Are you a major donor fundraiser? Congratulations! You’ve just joined one of the most important and impactful fundraising teams out there. Major donors have the potential to transform your organization and help you achieve your mission in a big way.

But with great power comes great responsibility. As a major donor fundraiser, it’s your job to cultivate relationships with these high-level donors and ensure that they are engaged and invested in your cause. So how can you set yourself up for success? Here are 8 things every new major donor fundraiser should do:

0. Build a Strong Foundation

If you’ve never worked in fundraising, you have some upfront education to do. The first step to becoming a successful major gifts officer is to build a strong foundation. This means having a good understanding of the basics, such as what a major donor is, the difference between annual and major gifts, and how to cultivate and solicit gifts. You should also have a solid understanding of your organization’s mission, vision, and values. This foundation will give you the skills and knowledge you need to successfully engage with potential donors.

1. Understand the Organization

Your nonprofit’s story is the most important tool you have in securing major gifts. Make sure you understand your organization’s mission, vision, and values inside and out. Be able to articulate why your work is important and how it improves the lives of those you serve. When you understand your organization deeply, it will be easier for you to share your story with potential donors and engage them in your work.

After you have a solid grasp on the organization’s mission, take some time to learn about its programs. What does it do on a day-to-day basis? How does it go about achieving its mission? What kind of impact does it have on its constituents? What are the programs that receive the most funding? What are the success stories that inspire donors? These are all important questions to answer when crafting your fundraising pitch.

Next, you need to understand how your organization is structured and how it makes decisions. Who are the key decision-makers? How are decisions made? What is the chain of command? Answering these questions will help you navigate the organizational landscape and make sure that you’re raising money in alignment with the organization’s goals.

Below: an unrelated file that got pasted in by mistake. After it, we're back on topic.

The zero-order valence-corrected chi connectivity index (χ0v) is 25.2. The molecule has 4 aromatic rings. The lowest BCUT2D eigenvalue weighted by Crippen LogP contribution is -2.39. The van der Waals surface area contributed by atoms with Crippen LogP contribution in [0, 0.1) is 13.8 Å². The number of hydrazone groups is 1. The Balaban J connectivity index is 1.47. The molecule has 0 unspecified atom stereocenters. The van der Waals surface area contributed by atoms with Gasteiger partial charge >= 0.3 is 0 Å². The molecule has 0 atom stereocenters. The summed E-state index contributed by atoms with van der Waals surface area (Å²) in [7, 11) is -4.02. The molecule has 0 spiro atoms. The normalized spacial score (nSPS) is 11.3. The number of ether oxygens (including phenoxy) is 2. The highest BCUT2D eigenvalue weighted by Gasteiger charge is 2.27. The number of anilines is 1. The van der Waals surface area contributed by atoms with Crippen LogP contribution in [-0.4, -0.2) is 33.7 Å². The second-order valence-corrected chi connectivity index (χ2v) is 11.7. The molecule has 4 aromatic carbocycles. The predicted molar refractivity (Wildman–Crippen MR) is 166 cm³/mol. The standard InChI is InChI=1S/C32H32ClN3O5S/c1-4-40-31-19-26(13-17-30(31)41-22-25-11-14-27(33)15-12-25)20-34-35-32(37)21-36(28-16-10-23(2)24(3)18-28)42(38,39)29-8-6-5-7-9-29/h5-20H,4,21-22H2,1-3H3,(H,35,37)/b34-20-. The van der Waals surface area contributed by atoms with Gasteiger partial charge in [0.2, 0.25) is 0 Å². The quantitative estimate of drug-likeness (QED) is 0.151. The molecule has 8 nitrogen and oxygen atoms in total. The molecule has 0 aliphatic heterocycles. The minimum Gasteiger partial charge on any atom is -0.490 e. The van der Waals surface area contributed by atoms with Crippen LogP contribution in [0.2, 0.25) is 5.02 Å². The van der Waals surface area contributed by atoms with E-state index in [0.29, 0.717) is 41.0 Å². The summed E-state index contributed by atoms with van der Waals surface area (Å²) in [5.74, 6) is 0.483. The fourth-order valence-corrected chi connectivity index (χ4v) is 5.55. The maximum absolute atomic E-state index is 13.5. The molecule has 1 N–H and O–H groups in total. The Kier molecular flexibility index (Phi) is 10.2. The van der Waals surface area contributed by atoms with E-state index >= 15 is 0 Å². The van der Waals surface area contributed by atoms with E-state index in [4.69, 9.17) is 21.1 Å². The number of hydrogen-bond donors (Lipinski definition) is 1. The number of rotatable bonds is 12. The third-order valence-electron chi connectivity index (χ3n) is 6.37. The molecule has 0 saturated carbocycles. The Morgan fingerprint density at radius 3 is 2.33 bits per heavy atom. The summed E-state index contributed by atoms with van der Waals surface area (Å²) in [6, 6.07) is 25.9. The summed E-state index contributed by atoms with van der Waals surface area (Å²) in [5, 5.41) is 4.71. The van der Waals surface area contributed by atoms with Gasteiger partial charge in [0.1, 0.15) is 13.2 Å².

Finally, you need to understand the organization’s finances. How is it funded? How much money does it need to raise each year? What are its biggest expenses? When donors give money to a nonprofit, they want to know that their money is going to good use. A thorough understanding of the organization’s finances will help you reassure them that their donations will be put to good use.

2. Meet with Key Leaders

One of the most important things you can do as a new major donor fundraiser is to take the time to get to know your nonprofit’s key leaders. Who are the people who make decisions about where the organization goes and how it gets there? These are the people you need to get to know if you’re going to be successful in raising major gifts. Schedule regular meetings with them, get their input on your plans, and keep them updated on your progress.

To be a successful major gifts office, you should build a strong relationship with your executive director or CEO. As the face of your organization, your executive director or CEO is one of your most important allies in major donor fundraising. Be sure to develop a good relationship with them so that you can effectively tell potential donors about your organization’s work. They should be able to provide you with key talking points about your organization’s impact, as well as share their own personal stories about why they’re passionate about the work you’re doing.